2. (VPE) Vice President of Engineering — coordinates each department in order that all engineering divisions communicate their ideas and satisfy the requirements  set out in the RFP.
  3. (VPM) Vice President of Marketing & Sales — imagines the brand for its space company, its financial structure, and its customer marketing. 
  4. (HoD) Head of Department — coordinates a specific department, ensuring progress as well as alignment to RFP requirements.

Each of these roles is depicted in Figure 1 below. The red positions represent adult volunteer roles, green positions represent student leadership roles, and blue positions reflect the remainder of student roles.

Note. red positions are filled by SDC alumni, members of academia or of industry and are available to you across the SDC event.

SDC_CompanyStructure

Figure 1. Company hierarchy diagram. 

Every department focuses its work within specialisations to complete the diverse requirements of the RFP.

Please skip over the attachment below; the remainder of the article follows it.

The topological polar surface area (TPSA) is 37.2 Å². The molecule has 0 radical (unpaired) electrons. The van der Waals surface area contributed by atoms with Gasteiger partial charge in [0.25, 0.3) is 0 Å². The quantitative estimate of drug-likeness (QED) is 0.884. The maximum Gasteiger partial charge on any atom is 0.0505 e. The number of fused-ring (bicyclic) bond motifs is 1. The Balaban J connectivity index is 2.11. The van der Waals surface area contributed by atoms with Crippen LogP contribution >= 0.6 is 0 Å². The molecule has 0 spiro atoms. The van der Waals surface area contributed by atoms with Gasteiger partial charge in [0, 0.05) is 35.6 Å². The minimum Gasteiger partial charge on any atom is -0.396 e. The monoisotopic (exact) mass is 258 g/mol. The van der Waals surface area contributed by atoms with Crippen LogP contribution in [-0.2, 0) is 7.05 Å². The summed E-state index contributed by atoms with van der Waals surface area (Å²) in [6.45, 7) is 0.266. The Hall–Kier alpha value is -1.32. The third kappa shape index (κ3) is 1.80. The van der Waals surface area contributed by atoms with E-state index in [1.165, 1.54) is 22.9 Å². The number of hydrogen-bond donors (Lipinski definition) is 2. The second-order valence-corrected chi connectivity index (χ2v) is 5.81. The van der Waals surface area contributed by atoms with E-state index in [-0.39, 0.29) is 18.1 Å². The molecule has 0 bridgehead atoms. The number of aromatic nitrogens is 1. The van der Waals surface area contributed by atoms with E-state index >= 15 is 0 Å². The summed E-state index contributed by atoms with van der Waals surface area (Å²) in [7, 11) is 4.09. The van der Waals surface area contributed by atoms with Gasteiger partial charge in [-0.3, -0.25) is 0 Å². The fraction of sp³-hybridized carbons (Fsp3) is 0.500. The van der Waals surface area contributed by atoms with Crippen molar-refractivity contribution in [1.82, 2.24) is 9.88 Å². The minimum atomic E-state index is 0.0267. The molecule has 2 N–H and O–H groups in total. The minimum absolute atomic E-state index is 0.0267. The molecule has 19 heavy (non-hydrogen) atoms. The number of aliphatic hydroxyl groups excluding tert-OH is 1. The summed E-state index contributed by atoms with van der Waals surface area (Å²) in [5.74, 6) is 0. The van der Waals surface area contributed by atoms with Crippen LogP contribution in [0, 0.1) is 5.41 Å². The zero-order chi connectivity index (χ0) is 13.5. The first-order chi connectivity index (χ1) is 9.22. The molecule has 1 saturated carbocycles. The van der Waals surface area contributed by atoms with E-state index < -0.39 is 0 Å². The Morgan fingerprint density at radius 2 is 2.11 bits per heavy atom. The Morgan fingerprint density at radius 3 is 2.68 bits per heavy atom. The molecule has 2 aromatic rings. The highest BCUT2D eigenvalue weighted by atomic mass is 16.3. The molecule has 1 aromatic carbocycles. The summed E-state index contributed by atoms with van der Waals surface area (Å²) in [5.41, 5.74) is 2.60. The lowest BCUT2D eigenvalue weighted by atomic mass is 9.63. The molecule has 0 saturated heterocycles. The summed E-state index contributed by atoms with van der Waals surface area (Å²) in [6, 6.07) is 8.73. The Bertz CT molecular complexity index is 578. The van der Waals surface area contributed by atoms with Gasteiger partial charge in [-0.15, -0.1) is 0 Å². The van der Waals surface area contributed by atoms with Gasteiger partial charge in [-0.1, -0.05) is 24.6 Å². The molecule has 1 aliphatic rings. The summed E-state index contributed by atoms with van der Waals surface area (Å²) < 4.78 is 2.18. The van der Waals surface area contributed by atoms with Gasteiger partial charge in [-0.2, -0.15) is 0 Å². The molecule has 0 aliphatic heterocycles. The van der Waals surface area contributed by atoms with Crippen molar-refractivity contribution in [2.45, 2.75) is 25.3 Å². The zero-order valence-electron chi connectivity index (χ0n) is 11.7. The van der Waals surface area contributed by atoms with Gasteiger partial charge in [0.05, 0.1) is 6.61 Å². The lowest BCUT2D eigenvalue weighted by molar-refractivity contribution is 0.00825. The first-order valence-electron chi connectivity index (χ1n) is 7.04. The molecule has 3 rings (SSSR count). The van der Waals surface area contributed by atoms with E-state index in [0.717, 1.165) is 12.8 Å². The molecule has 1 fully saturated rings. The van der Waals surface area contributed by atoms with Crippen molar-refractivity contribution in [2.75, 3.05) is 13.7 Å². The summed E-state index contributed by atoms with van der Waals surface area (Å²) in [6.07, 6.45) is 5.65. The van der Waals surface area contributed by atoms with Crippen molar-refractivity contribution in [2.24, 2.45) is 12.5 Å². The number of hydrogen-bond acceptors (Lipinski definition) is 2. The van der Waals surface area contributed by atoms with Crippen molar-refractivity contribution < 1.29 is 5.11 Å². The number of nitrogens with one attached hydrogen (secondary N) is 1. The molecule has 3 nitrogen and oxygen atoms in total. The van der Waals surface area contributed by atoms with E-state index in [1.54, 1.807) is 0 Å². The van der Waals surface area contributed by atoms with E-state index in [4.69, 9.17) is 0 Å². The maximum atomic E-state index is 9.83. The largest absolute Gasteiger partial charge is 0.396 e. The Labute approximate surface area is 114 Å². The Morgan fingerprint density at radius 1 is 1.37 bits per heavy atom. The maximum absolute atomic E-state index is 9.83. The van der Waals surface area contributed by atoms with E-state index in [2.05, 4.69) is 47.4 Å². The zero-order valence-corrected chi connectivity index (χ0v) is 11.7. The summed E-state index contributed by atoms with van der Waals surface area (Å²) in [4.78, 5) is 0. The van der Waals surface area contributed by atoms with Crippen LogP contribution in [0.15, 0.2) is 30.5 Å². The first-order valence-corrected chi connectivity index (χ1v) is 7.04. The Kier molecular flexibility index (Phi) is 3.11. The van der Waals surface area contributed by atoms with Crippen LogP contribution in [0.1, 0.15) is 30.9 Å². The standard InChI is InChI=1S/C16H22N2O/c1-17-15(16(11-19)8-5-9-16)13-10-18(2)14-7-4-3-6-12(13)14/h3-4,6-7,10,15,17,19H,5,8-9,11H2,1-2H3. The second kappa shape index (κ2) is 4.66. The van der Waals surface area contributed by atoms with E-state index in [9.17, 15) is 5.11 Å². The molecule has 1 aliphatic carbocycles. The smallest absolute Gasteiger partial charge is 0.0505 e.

Ultimately, the departments collaborate and pool their work to assemble the final design.

For a deeper understanding of specific roles and responsibilities, visit this document.

Final Remarks

Now you know about the RFP, about each of the 5 fictional companies within the SDCs, and about the organisation of each company. Perhaps now you even know about where  you fit within them the next time you participate!

Next up, we will explore the relationship between Prime and Subcontractors.

Thanks for reading, and stay tuned for more.

External Links

  • Want to get involved in this rapidly growing network of space education enthusiasts? Register your interest to volunteer here: https://bit.ly/MESDC_VolunteerRegistration
  • Want to follow the news and events in the Middle Eastern context? Check out the MESDC website here: https://mesdc.org 
  • Want to find out more about the organising charity? Check out the SSEF website here: https://ssef.org.uk
Kareem
Kareem is a UKSDC & ISSDC alumnus who has joined the SSEF as the Director of Europe & the Middle East. A double-Master degree holder in Aerospace Engineering and Sustainable Energy Engineering, Kareem has the technical, commercial, and business expertise to help launch the next phase of the SSEF’s global outreach vision. Kareem’s ultimate drive is to inspire, nurture curiosity, and to open doors for the minds of tomorrow. Outside of his professional life, Kareem is an avid reader, calisthenics nut, yogi, and passionate cooker. Moreover, he has lived in 6 countries of the 33 that he has travelled with no intentions of stopping his immersive cultural explorations of our planet Earth.